The first dizzying challenge for most newbie potters is how to center clay. Centering is the process of evenly distributing your mound of clay on the middle of the pottery wheel before creating your piece. It’s a tricky step and tends to produce a lot of silent and audible screaming.
The reality is simple: centering is frustrating but essential. A shiny, centered mound of clay is the starting point for all shapes on the wheel. Centering allows you to shape your clay evenly, which gives you a fighting chance of making a symmetrical piece. It could happen, right?!
If you’re struggling, rest assured, you’re in good company. All potters have struggled too, and our studio can help you get better. So sit back — or better yet, hunch over your wheel — and follow along as we go step-by-step through the centering process.
1. Centering Prep
You might be tempted to skip the prep, but these steps will make centering easier. Trust us!
Wedge the Clay
Wedging will give your clay a uniform consistency and help with centering. Roll the clay forward and downwards, slowly folding the clay into itself one layer at time. Spending a minute or two doing this will make your clay easier to work with.
Make a Ball
After the clay is wedged, use the heel of your palms to bat the clay around and turn it into a ball. This shape is the easiest to center.
Stick the Clay to the Wheel
Stick the clay onto the center of the wheel. Try to get the ball as close to the center as possible.
Remember, the ultimate goal is to have the clay centered, so help yourself out by putting the clay in the middle to begin with.
Use an index finger to push down on the base of the clay as the wheel spins to create a tighter seal between the clay and wheel.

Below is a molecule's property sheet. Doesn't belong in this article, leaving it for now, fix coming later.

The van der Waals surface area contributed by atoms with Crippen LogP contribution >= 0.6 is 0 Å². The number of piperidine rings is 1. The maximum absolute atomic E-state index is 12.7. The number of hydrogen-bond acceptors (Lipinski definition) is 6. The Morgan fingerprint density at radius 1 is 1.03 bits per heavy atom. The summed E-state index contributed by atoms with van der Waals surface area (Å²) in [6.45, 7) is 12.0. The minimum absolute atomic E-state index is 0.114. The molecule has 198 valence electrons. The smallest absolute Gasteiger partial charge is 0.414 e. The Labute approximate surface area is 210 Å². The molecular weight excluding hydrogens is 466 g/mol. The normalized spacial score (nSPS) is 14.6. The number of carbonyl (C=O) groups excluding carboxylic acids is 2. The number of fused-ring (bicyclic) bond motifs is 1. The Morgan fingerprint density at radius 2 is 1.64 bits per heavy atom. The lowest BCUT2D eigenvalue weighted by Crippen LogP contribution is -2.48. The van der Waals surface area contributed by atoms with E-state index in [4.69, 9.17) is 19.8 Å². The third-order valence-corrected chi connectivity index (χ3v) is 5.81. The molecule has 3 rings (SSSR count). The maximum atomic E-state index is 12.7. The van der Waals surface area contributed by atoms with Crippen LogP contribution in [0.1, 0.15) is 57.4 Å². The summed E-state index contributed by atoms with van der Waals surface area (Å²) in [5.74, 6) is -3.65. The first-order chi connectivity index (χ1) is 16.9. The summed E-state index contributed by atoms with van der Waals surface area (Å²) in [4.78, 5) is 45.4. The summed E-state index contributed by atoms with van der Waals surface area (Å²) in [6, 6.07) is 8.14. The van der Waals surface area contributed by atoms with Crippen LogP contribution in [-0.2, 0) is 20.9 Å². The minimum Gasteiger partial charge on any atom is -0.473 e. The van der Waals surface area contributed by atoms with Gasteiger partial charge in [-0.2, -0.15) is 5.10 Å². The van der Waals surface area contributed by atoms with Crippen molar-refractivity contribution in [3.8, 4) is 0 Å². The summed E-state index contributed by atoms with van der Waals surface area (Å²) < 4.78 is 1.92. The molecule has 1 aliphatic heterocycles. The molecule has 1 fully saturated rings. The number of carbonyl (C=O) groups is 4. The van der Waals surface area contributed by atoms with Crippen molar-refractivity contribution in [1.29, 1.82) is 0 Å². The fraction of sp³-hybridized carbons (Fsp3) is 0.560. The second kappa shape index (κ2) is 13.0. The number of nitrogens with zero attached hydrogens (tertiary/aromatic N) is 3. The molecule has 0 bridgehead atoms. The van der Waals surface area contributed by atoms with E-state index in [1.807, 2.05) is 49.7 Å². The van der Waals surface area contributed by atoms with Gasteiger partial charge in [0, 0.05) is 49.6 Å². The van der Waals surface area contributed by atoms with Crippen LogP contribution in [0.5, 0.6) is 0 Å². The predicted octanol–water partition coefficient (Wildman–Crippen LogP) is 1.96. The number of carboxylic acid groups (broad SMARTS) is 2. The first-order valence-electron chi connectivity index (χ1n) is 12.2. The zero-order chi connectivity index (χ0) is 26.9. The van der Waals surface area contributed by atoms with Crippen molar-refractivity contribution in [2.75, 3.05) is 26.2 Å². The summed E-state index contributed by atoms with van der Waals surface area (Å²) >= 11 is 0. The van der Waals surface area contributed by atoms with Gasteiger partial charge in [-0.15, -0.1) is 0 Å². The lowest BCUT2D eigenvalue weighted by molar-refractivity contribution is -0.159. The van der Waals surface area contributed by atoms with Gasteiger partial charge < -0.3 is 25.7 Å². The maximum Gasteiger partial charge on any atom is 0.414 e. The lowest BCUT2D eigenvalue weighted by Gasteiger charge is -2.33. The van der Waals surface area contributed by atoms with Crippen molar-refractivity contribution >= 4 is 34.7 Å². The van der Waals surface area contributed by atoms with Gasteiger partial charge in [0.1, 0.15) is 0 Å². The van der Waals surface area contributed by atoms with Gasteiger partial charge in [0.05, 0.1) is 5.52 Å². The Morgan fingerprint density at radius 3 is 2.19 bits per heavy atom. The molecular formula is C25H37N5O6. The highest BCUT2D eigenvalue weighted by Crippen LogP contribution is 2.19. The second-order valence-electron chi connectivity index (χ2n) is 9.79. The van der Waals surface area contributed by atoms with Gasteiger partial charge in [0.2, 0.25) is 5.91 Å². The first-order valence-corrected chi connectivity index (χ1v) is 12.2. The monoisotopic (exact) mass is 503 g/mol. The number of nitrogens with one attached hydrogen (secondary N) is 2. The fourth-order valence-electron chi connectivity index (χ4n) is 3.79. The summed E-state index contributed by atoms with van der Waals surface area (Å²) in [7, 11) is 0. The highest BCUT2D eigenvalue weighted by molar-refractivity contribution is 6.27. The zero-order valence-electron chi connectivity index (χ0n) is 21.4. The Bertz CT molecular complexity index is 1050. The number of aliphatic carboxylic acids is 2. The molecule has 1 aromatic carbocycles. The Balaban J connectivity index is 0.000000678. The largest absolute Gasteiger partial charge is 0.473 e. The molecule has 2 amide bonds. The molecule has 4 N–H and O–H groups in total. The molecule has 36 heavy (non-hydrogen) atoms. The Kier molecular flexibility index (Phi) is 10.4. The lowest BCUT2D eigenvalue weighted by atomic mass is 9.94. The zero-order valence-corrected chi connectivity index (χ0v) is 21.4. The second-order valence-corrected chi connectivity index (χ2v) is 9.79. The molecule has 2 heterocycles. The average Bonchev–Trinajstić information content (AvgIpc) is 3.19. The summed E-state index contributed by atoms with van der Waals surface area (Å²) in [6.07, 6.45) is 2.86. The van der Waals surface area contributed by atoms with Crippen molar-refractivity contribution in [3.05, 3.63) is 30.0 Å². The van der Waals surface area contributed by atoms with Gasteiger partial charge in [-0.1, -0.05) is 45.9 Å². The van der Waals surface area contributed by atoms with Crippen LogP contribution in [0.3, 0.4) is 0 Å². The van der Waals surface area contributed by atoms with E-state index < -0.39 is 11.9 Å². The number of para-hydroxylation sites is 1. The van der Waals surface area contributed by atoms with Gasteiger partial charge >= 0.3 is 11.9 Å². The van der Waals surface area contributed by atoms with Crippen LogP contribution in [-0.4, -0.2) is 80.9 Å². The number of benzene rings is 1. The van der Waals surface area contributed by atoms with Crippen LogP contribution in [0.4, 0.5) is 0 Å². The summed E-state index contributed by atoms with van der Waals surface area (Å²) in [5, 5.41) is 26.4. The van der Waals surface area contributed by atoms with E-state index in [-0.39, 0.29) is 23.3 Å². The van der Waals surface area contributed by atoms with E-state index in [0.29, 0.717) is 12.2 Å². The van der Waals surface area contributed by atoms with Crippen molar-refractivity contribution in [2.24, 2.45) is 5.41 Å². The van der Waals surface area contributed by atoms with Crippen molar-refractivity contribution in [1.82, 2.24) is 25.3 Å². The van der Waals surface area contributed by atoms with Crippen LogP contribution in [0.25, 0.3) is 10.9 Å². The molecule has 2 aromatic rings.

2. Cone Up
Coning up helps align the clay particles and is a continuation of the wedging process. In fact, some potters refer to this step as wheel wedging.
Wrap your hands around the clay and squeeze inward with the heel of your hands. The clay will be forced upward and will create a cone shape. Use a high wheel speed to make this part easier.
3. Cone Down
Finally, the main event! This is the toughest of part of learning how to center clay.
We want to force the clay downward and control it to the center of the wheel. Use a high wheel speed for this step. And add water!
Most potters will brace the clay with their non-dominant hand and push the clay down with their dominant one.
- Hook the elbow of your non-dominant arm into your waist and extend your arm straight out in front of you.
- Cup the side of the clay with your non-dominant hand, with your pinky touching the wheel head.
- Now lean your whole body into the clay for maximum control.
- With the side of your dominant hand, push the clay downward .
- Use the palm and fingers of your non-dominant hand to brace the clay and control how the clay distributes itself on the way down.
Some potters prefer to create dome shape, while others flatten their pieces into a hockey puck. The choice is yours!
Learning how to center clay is an essential part of throwing. Bowls, mugs, vases, and everything in between all start as centered pieces of clay.
Prep the clay so it’s easier to work with and then use your non-dominant hand to brace the clay while your dominant hand forces it downwards. Experiment with your body position and hand placement until you find the right combination.
It takes practice! And nothing beats an in-person instructor. Creative Arts Studio offers wheel throwing classes to learn all these tips and more. Happy throwing!